A. Avoid Processed Carbohydrates and Refined Sugar
Processed grains, which lack fiber and nutrients, and refined sugar both get digested and absorbed quickly, which can wreak havoc with your blood sugar and energy levels. Ditch sugary drinks like soda, sweet tea, and lemonade and stick with carbohydrates from whole foods including fruits, vegetables, and whole grains like brown rice, quinoa, and oats.
B. Avoid Carbohydrate-Only Meals
Carbs are the most efficient source of fuel for every cell in your body, which is probably why they’re so abundant in nature, and why they get digested and absorbed pretty quickly. But if you’re looking for sustained energy over a longer period of time, combine carbs like fruit and grains with lean protein and good fats. That means steady rise in blood sugar and better insulin control, so your cells will receive even, time-released fuel (read: energy) over a longer period of time.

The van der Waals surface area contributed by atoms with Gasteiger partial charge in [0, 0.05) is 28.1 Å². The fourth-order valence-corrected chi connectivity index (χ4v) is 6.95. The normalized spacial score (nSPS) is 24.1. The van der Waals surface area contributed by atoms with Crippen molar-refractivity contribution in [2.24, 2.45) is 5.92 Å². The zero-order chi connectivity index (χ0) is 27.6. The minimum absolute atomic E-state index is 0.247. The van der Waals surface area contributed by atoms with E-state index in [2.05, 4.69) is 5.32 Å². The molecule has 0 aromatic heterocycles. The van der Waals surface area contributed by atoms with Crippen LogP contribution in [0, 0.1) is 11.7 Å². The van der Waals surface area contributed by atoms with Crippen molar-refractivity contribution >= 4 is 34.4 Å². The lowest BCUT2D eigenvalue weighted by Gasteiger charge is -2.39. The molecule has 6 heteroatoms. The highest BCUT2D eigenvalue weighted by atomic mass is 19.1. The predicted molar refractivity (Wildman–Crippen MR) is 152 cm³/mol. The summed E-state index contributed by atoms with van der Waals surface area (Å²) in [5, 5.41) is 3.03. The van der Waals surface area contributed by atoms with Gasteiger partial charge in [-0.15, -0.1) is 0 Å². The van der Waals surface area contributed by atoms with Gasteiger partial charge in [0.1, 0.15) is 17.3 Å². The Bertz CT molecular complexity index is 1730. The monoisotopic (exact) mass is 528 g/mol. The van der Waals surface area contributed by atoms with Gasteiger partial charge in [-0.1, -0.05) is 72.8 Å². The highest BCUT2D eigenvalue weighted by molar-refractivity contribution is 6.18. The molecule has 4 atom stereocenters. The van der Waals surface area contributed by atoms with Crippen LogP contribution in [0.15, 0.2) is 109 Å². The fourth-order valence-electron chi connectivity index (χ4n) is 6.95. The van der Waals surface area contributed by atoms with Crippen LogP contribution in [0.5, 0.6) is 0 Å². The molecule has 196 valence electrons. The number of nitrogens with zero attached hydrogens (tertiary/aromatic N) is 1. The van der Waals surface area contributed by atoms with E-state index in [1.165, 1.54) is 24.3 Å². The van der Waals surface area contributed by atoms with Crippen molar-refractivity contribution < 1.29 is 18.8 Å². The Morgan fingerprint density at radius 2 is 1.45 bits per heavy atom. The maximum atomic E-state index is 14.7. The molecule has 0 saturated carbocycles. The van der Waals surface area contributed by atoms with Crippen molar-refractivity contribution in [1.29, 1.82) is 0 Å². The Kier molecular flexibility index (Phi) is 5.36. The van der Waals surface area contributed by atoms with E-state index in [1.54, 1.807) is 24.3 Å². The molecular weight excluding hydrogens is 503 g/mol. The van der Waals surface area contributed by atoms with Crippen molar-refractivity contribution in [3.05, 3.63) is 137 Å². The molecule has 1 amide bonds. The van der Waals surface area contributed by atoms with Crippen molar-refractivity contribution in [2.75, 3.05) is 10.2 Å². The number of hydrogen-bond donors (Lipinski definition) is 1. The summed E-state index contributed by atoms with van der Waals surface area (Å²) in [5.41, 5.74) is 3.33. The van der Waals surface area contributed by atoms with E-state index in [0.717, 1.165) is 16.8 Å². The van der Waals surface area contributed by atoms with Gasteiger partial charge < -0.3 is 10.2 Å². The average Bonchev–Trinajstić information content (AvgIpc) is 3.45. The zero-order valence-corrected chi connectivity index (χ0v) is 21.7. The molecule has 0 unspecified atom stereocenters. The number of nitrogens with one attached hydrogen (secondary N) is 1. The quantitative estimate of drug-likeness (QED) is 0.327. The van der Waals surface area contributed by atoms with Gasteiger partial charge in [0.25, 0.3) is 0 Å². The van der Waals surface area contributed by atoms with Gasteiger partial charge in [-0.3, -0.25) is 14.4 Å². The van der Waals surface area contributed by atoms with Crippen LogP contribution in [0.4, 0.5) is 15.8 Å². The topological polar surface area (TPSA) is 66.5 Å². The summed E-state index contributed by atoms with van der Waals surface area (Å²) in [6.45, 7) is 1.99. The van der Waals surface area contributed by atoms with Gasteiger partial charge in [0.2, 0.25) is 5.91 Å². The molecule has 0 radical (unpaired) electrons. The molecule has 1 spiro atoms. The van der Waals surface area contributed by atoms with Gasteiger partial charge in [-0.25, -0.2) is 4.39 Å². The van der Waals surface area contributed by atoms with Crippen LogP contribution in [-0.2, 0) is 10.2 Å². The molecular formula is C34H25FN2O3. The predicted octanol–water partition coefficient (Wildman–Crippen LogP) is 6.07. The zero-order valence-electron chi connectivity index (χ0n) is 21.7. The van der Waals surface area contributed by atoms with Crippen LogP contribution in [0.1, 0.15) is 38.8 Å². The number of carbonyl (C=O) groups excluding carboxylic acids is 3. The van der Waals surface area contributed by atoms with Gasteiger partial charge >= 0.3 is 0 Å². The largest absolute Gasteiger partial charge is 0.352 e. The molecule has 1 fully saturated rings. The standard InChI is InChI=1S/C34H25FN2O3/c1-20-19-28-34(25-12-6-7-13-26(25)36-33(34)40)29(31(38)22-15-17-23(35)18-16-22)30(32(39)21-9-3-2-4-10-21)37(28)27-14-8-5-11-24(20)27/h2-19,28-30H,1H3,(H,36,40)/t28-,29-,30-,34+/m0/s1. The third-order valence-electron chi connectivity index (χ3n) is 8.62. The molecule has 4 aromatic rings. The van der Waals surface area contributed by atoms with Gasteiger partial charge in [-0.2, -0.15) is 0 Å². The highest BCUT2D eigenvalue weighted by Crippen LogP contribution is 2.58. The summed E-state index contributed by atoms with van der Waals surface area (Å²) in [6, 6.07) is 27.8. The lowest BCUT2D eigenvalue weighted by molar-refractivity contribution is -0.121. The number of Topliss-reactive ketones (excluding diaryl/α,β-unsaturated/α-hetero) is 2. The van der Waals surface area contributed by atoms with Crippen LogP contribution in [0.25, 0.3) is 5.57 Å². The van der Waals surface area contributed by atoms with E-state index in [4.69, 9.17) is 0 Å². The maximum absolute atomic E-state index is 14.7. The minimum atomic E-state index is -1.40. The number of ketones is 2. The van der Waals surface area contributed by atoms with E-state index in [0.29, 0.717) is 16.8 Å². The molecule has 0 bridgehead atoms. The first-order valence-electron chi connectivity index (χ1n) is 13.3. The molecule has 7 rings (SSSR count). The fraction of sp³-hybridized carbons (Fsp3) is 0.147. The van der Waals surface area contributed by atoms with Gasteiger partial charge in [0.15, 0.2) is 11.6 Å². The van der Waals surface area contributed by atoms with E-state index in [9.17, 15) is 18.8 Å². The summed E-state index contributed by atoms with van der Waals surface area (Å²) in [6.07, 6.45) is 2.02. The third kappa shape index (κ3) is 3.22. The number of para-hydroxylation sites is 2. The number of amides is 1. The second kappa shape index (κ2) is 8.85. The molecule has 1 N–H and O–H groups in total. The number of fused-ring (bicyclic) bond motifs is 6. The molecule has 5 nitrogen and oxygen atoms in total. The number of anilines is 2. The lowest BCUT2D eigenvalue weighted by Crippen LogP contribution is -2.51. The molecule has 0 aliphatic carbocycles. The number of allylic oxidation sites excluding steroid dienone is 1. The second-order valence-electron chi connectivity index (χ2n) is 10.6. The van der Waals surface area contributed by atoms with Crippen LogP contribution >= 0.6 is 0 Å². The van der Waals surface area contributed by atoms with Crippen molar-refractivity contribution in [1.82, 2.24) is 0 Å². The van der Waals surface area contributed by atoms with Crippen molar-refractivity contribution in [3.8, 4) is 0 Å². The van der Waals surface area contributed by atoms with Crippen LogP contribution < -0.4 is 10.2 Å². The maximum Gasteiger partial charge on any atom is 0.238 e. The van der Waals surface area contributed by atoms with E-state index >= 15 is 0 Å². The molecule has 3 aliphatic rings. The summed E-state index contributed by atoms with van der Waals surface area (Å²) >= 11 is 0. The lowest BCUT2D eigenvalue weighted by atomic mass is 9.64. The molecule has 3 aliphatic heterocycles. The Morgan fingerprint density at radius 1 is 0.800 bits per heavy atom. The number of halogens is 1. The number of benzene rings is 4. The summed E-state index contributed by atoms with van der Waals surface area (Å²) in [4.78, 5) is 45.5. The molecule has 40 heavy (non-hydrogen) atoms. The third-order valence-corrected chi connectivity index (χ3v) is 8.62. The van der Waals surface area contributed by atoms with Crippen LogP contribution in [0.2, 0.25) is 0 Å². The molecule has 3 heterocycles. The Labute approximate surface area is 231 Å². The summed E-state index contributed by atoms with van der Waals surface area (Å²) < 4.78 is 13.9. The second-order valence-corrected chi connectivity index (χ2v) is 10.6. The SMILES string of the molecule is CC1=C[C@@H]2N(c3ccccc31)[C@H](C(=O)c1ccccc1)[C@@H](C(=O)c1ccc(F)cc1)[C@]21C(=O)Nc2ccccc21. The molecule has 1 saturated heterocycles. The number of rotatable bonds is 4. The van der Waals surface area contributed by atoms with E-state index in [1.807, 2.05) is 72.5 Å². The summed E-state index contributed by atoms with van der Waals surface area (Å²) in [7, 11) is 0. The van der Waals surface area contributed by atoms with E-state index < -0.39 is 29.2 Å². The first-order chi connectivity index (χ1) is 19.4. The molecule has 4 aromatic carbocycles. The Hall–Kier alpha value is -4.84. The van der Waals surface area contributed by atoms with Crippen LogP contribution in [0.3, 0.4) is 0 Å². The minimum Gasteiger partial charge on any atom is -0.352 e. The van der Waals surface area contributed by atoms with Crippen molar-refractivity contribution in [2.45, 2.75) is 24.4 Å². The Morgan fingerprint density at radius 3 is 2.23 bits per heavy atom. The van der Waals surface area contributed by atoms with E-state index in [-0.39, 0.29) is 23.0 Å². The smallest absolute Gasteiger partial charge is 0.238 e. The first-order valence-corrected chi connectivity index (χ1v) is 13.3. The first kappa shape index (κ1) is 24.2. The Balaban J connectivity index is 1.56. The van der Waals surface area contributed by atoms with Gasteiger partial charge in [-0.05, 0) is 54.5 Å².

C. Eat the Rainbow
…And NO, we’re not talking about Skittles®.
Eating a wider variety of foods exposes your body to a broader spectrum of antioxidants and nutrients, which means better overall nourishment and energy. Expand your variety by aiming for five different colored fruits and veggies every day (blue, green, orange, red, white) and use a variety of antioxidant rich herbs and spices to season your food (basil, garlic, ginger, cinnamon, etc.). Ensuring your body is getting both the macro nutrients (fat, carbs, protein) and micro nutrients (vitamins & minerals) it needs helps optimize energy through food.
3. Get Moving
It doesn’t have to be extreme, especially if you currently do little to no exercise. Our bodies are built to move. It doesn’t have to be a full hour workout or running miles at a time, but movement will help keep your brain oxygenated and alert.
A good recommendation is to get at least 30 minutes of exercise most days of the week. Can’t fit 30 consecutive minutes in? Break it up into manageable increments throughout the day for a quick energy boost. It may be 15 minutes of yoga before you get in the shower or squeezing in a 10 minute walk at lunch time. Or, if you’re a pretty fast runner, why not knock out a quick mile?